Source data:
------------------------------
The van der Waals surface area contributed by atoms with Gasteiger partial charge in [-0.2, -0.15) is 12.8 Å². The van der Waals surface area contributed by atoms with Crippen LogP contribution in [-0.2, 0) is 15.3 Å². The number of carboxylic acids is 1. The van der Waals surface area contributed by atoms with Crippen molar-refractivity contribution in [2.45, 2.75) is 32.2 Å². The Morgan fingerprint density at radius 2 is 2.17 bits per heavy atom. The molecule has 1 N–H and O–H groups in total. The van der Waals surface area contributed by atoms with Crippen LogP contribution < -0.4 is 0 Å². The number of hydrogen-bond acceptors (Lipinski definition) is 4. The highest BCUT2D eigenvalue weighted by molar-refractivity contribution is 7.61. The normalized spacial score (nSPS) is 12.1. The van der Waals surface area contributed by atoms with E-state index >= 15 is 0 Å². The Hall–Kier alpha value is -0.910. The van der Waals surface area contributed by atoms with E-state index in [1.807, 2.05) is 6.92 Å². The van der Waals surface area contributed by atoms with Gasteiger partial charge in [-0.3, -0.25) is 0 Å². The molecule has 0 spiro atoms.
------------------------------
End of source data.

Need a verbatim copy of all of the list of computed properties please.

The van der Waals surface area contributed by atoms with Gasteiger partial charge in [-0.2, -0.15) is 12.8 Å². The van der Waals surface area contributed by atoms with Crippen LogP contribution in [-0.2, 0) is 15.3 Å². The number of carboxylic acids is 1. The van der Waals surface area contributed by atoms with Crippen molar-refractivity contribution in [2.45, 2.75) is 32.2 Å². The Morgan fingerprint density at radius 2 is 2.17 bits per heavy atom. The molecule has 1 N–H and O–H groups in total. The van der Waals surface area contributed by atoms with Crippen LogP contribution < -0.4 is 0 Å². The number of hydrogen-bond acceptors (Lipinski definition) is 4. The highest BCUT2D eigenvalue weighted by molar-refractivity contribution is 7.61. The normalized spacial score (nSPS) is 12.1. The van der Waals surface area contributed by atoms with E-state index >= 15 is 0 Å². The Hall–Kier alpha value is -0.910. The van der Waals surface area contributed by atoms with E-state index in [1.807, 2.05) is 6.92 Å². The van der Waals surface area contributed by atoms with Gasteiger partial charge in [-0.3, -0.25) is 0 Å². The molecule has 0 spiro atoms.